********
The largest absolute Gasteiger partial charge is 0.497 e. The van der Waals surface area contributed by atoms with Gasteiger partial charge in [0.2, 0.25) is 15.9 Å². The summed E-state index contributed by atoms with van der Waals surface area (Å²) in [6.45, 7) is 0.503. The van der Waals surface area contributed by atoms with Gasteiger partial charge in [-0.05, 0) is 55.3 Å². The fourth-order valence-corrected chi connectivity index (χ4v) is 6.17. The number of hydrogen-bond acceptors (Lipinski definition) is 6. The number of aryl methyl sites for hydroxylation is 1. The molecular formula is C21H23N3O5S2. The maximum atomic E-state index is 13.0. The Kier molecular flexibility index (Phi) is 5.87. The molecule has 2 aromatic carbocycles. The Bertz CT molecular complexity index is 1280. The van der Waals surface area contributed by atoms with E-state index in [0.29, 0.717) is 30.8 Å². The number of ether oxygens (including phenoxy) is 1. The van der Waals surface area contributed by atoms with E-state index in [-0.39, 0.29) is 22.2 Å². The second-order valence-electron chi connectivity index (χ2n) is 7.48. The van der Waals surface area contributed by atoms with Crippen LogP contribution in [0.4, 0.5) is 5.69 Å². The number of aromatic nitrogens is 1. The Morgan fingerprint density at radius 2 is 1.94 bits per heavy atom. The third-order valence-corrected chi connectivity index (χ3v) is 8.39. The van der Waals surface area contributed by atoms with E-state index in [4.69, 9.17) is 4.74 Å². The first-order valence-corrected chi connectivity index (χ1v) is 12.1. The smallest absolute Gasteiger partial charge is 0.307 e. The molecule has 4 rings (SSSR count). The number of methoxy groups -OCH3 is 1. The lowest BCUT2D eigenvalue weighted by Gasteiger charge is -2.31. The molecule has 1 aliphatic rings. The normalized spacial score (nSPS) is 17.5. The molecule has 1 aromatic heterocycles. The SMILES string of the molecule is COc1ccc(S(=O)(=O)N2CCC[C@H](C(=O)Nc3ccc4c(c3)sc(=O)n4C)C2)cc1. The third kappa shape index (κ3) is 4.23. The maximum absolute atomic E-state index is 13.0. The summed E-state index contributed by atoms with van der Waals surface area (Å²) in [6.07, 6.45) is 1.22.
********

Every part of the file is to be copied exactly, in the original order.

The largest absolute Gasteiger partial charge is 0.497 e. The van der Waals surface area contributed by atoms with Gasteiger partial charge in [0.2, 0.25) is 15.9 Å². The summed E-state index contributed by atoms with van der Waals surface area (Å²) in [6.45, 7) is 0.503. The van der Waals surface area contributed by atoms with Gasteiger partial charge in [-0.05, 0) is 55.3 Å². The fourth-order valence-corrected chi connectivity index (χ4v) is 6.17. The number of hydrogen-bond acceptors (Lipinski definition) is 6. The number of aryl methyl sites for hydroxylation is 1. The molecular formula is C21H23N3O5S2. The maximum atomic E-state index is 13.0. The Kier molecular flexibility index (Phi) is 5.87. The molecule has 2 aromatic carbocycles. The Bertz CT molecular complexity index is 1280. The van der Waals surface area contributed by atoms with E-state index in [0.29, 0.717) is 30.8 Å². The number of ether oxygens (including phenoxy) is 1. The van der Waals surface area contributed by atoms with E-state index in [-0.39, 0.29) is 22.2 Å². The second-order valence-electron chi connectivity index (χ2n) is 7.48. The van der Waals surface area contributed by atoms with Crippen LogP contribution in [0.4, 0.5) is 5.69 Å². The number of aromatic nitrogens is 1. The Morgan fingerprint density at radius 2 is 1.94 bits per heavy atom. The third-order valence-corrected chi connectivity index (χ3v) is 8.39. The van der Waals surface area contributed by atoms with E-state index in [4.69, 9.17) is 4.74 Å². The first-order valence-corrected chi connectivity index (χ1v) is 12.1. The smallest absolute Gasteiger partial charge is 0.307 e. The molecule has 4 rings (SSSR count). The number of methoxy groups -OCH3 is 1. The lowest BCUT2D eigenvalue weighted by Gasteiger charge is -2.31. The molecule has 1 aliphatic rings. The normalized spacial score (nSPS) is 17.5. The molecule has 1 aromatic heterocycles. The SMILES string of the molecule is COc1ccc(S(=O)(=O)N2CCC[C@H](C(=O)Nc3ccc4c(c3)sc(=O)n4C)C2)cc1. The third kappa shape index (κ3) is 4.23. The maximum absolute atomic E-state index is 13.0. The summed E-state index contributed by atoms with van der Waals surface area (Å²) in [6.07, 6.45) is 1.22.